This summer the Chronicle is bringing you another look at some of the best content of 2019. This story originally ran on November 1, 2019
A 1955 "muscle car of the air" has been trucked to Whanganui ready for conversion into a dwelling.
New Whanganui councillor James Barron bought the ZK-CIF 580 Convair from Air Chathams for $25,000 but said it has cost more than that to get it from Auckland to Whanganui.
The process began on October 30, when the plane was cut into pieces. That stretched into the evening, and the pieces were loaded on to trucks and ready to roll down State Highway 1 by 10.30 next morning.
Two trucks were needed, with three pilot vehicles each. They stopped traffic to allow the oversize loads to ease around tight corners.
Barron was with them in a car with Imagination TV, the film crew recording the event. Imagination TV provides footage for programmes like Grand Designs New Zealand and MasterChef New Zealand.
It was a very, very long day driving south down the island, Barron said.
"Going through towns like Tirau and Waiouru she certainly turns heads."
The plane will be placed on a cleared area on Barron's section at 79 Karaka St. The land slopes downhill to a flatter, swampy area where he has built a pond used by fish, frogs and ducks.
The pond will be deepened and the plane reassembled and held up on poles over it.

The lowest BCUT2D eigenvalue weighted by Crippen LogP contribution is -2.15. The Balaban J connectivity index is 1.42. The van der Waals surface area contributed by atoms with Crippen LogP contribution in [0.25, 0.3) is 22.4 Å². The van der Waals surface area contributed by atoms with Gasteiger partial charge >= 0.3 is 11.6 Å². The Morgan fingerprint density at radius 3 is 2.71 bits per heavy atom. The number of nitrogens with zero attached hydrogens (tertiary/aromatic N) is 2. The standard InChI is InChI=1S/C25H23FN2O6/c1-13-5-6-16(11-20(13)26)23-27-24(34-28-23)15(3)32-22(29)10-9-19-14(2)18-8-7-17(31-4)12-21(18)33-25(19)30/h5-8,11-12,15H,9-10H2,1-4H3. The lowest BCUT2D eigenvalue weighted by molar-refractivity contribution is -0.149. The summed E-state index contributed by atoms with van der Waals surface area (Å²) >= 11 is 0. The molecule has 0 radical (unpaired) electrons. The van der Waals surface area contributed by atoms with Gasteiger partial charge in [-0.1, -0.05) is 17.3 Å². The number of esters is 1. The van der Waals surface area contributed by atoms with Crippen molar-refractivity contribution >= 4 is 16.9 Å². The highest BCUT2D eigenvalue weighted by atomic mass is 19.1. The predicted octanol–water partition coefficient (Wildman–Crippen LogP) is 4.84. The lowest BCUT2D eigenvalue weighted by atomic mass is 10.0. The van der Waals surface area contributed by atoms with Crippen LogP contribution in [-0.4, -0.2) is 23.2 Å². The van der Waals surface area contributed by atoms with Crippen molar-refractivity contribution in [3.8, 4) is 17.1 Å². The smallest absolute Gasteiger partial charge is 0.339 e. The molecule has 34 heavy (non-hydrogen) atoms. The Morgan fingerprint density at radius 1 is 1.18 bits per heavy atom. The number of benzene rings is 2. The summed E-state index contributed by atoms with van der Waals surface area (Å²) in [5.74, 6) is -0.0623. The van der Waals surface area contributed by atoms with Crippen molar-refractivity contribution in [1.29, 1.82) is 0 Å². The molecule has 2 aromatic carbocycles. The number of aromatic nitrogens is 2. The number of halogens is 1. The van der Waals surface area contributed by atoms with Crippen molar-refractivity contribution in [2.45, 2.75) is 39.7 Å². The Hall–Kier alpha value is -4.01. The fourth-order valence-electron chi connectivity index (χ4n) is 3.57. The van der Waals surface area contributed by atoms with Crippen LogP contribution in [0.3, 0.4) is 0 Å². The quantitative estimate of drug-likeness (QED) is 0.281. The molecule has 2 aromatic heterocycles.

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"She will be flying over water."
People will climb its original landing steps to get into it.
The Convair will first be turned into a "pretty awesome" secondary dwelling, Barron said, with Whanganui structural engineering company BPL Group overseeing that.
In two years, with the addition of a public walkway from Karaka St, it will become boutique holiday accommodation.
Because the plane is strongly built, the process of conversion should be straightforward, Barron said.
"Compared to Elinor's [architect Elinor Harvey McDouall's] boat, this is actually surprisingly a much easier proposition."
Barron is not an aviation geek, but said he is quickly learning to use terms like port and starboard when referring to the plane's left and right wings.
The assembly of the plane finished 64 years ago on November 1, 1955. The 52-seater was first owned by a Belgian airline, then flown in the United States for nearly 40 years.
Air Chathams bought it in 2005, and flew it in the Pacific and on the Whanganui-Auckland route.
The airline still has a few Convairs in use, and general manager Duane Emeny is pleased this one has another life ahead of it.
"You don't fly something like this without falling in love with them," Barron said.